Basterds fans should be alerted to a piece by San Francisco Chronicle’s Mick LaSalle, who calls Basterds the only thing that happened in cinema in 2009. But for Oscar watchers, Scott Feinberg has posted a story that indicates a big push to get the Jews to vote for Basterds because it’s a modern day Purim story. There is a quite the detailed plot as to how this came to pass but the long and short of was that a Jewish person of some importance wrote the following in hopes of it getting published in the Huffington Post or the Malibu Times. In the end, the piece “did not end up being published anywhere but was provided to [Feinberg] by publicists working on the ‚ÄúBasterds‚Äù campaign.” I love you, Weinstein Co. but really? Here is how it opens:
This is the season of two great Jewish holidays in Malibu ‚Äî the Academy Awards and the Festival of Purim. Who knew that ‚ÄúInglourious Basterds,‚Äù a front-runner for top honors, is actually a classic retelling of the Purim tale? What do Nazi scalps have to do with the Purim carnival, with its rides and prizes, or children dressed as kings and queens delivering baskets of sweet-filled pastries called ‚Äúhammentashen‚Äù?
It all depends on your fantasy. If you are a persecuted and oppressed people, subject to discrimination and harsh treatment for millennia, it is easy to imagine a fantasy of bloody revenge against your oppressors. The story does not have to be true to be deeply satisfying to the psyche.
The story of Purim takes place in Persia over 2,500 years ago. A foolish king (there have been so many) gives his advisor, Haman, the right to annihilate all the Jews in his kingdom, just because they are a people with their own beliefs. From this point onwards, the story moves into fantasy and farce. Esther, a beautiful Jewish maiden, takes top honors in a beauty contest and becomes Queen of Persia. Her Uncle Mordecai, watching her from outside the palace gates, overhears a plot and saves the king‚Äôs life, only to be challenged by the evil Haman. In a plot spin worthy of Moliere and Tarantino, the tables are turned. Esther saves her people, Mordecai is given the highest honors, and Haman hangs on the gallows built for Mordecai. Let‚Äôs eat!
Being a half-Jew, I might be willing to buy this if Tarantino himself were a Jew and that anywhere at any time he had indicated that this was his intention all along. Somehow I feel like Basterds is a reflecting pool and people see into it whatever they want to see. Revenge fantasy? Why not. A tribute to propaganda movies? Sure. A retelling of the Apache Indians? No problem. But Home for Purim? Uh…
It is a great movie, there is no denying.¬† My Jewish grandmother, god rest her soul, would be horrified. All’s I’m saying.
But there’s more over there at Andthewinneris. There is a lot more:
The tale ends, however, on a darker note. In this age old revenge fantasy, once the Jews are saved, they wreak vengeance on their enemies. Not only are Haman‚Äôs ten sons hung from the gallows, but 75,000 Persians are killed in revenge. Of course, there is not a shred of evidence that this is true, but it‚Äôs a great fantasy for a people constantly forced to abandon their lands and wander in exile.
‚ÄúInglourious Basterds‚Äù is a midrash, or interpretation of this Jewish revenge story. Shoshana is our beautiful Queen Esther, and the Bear Jew clubbing his Nazi victims to death echoes the fantasy killing of 75,000 Persians so long ago. Neither story is true, but the fantasy satisfies a deep desire for the tables to be turned, the righteous to triumph, and the weak to become strong. ‚ÄúInglourious Basterds‚Äù continues the tradition in fine form. Fantasy rocks! Let‚Äôs eat!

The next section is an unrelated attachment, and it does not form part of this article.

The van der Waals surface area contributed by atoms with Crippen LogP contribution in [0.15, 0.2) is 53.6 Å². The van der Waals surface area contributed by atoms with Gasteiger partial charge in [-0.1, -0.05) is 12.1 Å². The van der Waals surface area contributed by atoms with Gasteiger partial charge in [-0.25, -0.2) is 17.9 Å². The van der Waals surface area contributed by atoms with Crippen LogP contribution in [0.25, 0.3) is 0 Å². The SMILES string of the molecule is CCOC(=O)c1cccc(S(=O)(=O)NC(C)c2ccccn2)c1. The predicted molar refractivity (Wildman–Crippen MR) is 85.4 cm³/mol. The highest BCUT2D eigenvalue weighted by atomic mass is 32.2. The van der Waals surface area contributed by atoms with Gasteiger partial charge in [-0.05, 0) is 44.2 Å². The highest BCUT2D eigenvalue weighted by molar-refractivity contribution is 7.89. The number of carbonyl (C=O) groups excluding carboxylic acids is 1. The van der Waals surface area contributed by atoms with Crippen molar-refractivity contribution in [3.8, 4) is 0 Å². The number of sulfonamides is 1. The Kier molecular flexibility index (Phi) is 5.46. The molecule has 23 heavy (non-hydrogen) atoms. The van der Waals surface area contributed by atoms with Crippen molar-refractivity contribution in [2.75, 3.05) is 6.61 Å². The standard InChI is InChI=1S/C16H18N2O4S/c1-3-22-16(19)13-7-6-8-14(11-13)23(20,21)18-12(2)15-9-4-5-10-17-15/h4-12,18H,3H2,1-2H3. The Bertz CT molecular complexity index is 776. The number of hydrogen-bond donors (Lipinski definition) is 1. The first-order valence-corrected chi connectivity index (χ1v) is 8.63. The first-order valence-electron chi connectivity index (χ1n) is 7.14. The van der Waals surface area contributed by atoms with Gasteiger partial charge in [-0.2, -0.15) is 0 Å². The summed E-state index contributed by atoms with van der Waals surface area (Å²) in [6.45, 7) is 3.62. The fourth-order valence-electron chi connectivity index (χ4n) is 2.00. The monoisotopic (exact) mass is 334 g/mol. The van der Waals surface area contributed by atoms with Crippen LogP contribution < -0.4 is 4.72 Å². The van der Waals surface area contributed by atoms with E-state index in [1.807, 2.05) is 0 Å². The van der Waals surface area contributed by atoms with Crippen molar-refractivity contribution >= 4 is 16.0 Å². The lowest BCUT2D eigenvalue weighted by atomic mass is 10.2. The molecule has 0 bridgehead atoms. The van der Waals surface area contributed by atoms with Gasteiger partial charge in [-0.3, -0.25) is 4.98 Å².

And then the piece closes this way – this is Feinberg writing:
I should also mention two other articles about ‚ÄúBasterds‚Äù by prominent Jews, even though neither discuss the subject of Purim. Back on August 26, 2009, Rabbi Irwin Kula penned a piece for The Huffington Post entitled ‚Äú‚ÄòInglourious Basterds,‚Äô Vengeance And Redemption‚Äù in which he described the film as ‚Äúa fun, action-packed Jewish revenge fantasy.‚Äù He also wrote, ‚ÄúLawrence Bender and Harvey and Bob Weinstein deserve great credit for having the courage to back this extraordinary film. Yet, it takes a gentile to go where no Holocaust story has gone before. Personally, I would give Tarantino an honorary membership in the Jewish people (no circumcision required, as he‚Äôs been hacking, slicing and ruminating about this Jewish vengeance orgy for over a decade) for bringing consciousness of feelings and desires that many Jews could never bring up in mixed company to the screen.‚Äù More recently, on February 18, 2010, Abraham H. Foxman, a Holocaust survivor who is now the National Director of the Anti-Defamation League, wrote his own piece on The Huffington Post entitled ‚Äú‚ÄòInglourious Basterds‚Äô Should Be Recognized with An Academy Award.‚Äù
In addition to reaching out to rabbis, the folks behind ‚ÄúBasterds‚Äù have also reached out to Holocaust survivors and their families. On Thursday, February 4, 2010, they took out a full-page ad (copied below) in the Calendar section of the Los Angeles Times announcing a special screening of the film that night at the Museum of Tolerance and thanking Rabbi Marvin Hier and Rabbi Abraham Cooper ‚Äúfor their continuing support of the movie.‚Äù (Hier, a member of the Board of Rabbis of Southern California, had agreed to moderate a post-screening panel; Cooper was among the panelists.) Pete Hammond of the Los Angeles Times later reported that ‚Äúthe screening drew many elderly Holocaust survivors and/or family members.‚Äù
I guess, to quote Jack Nicholson in Terms of Endearment, “everybody uses everything they have.”
So, for Avatar it’s the environment. For The Hurt Locker it’s the soldiers. For Inglourious Basterds it’s the Jews and the Holocaust. May the best publicist win.